Even if the arrests had not happened, the “golden era” is over for Traffic Group, said one Brazil-based sports marketing executive, who spoke to Business Insider on a condition of anonymity for fear of “retaliation” as “these guys are like members of the Mafia.” Our source added: the last five years the company has been on a “downwards spiral.”
Traffic Group started in 1980 selling pitch-side advertising boards at small Brazilian football competitions. From there, it grew up to acquire rights for several competitions and federations such as the South American federation CONMEBOL, reselling broadcast sponsorships.
In 1987, it took over the organisation and marketing of the Copa America (America Cup.) The business later expanded its locations to the United States and further afield in the early 2000s. But it is most famous for its relationship with the Brazilian national football team.
That relationship has been subject to scrutiny since the early 2000s. As documented in Leandro Cipoloni’s book, “The Dirty Side of Football,” there have been two Brazilian government investigations into the CBF and its commercial relationships, concerning bribes and kickbacks. Nobody involved in either organisation faced jail time over corruption allegations until now.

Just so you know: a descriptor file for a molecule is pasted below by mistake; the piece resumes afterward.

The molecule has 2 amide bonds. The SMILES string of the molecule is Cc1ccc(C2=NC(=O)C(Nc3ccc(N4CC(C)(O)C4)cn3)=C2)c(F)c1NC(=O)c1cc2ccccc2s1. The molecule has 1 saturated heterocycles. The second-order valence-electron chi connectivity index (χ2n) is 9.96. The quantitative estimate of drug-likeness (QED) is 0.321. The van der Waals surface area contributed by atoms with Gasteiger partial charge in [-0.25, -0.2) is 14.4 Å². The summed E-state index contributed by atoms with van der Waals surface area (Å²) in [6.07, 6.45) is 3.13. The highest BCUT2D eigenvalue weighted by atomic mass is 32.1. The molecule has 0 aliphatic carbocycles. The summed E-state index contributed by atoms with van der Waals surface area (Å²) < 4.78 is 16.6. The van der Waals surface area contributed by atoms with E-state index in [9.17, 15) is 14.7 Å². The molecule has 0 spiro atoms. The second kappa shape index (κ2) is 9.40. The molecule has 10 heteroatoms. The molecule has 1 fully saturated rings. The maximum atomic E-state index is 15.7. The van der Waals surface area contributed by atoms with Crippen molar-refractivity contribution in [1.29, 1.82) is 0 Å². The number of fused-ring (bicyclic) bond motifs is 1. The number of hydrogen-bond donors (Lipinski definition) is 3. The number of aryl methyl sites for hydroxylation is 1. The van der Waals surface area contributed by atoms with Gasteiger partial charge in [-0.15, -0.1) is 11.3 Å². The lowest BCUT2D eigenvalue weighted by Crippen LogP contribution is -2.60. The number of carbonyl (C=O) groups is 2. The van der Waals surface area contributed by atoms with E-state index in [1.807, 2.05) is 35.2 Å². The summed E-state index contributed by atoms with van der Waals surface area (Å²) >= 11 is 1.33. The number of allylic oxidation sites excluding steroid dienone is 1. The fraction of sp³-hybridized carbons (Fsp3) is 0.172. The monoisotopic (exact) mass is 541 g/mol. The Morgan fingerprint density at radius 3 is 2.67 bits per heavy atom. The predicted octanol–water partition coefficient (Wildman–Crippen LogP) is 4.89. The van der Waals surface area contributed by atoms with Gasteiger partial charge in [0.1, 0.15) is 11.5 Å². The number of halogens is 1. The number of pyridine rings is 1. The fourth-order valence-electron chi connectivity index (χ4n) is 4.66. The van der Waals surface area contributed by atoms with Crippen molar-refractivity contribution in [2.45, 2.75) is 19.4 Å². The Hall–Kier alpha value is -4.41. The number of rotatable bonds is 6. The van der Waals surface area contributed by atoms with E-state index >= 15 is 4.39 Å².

Our source said: “In a way, CBF corruption is old news in Brazil. The relationship between Traffic and Brazil has always been dodgy to say the least. Everyone has known it has been going on for a while. There have been TV reports. Two Brazilian parliamentary investigations in the early 2000s … but MPs were able to stop the publication of the investigation. That was insane – how could a federal report be deemed not suitable for publication? The real news now is that people could go to jail. But corruption within CBF, that’s not news for us.”
What’s next for Traffic?
Traffic Group was once one of the five biggest sports marketing agencies in the world, according to Reuters. The continued success of the Brazilian football team appeared to be the linchpin of its success. But now, just as Brazil has missed out lifting the World Cup for the past three competitions, Traffic’s star has faded.
Traffic didn’t do enough to move with the times, according to one source, who says “they just sell rights and players.” Other sports marketing agencies offer strategic counsel that stretch from grassroots marketing to digital campaigns.
Cipoloni told Reuters in reaction to Wednesday’s arrests: “Now the house of cards is coming down.”
“Traffic still makes money from its relationship with CBF and CONMEBOL but they are not the role model they used to be and [if the US DOJ or Swiss DOJ investigations] change those relationships they will not have a business to be in any more,” our source said.
He added: “Fifteen years ago when I was thinking about going into sports marketing in Brazil, I said ‘I want to be at Traffic.’ Now — even five years ago — I would not even think about it.”
Our source said the allegations facing Traffic Sports and the scandals surrounding Brazilian football could even put off big multi-national sponsorship agencies, like IEG and Octagon, which recently entered the country in the build up to the 2014 Brazil World Cup and the 2016 Rio Olympics from staying in the country once the major competitions are over.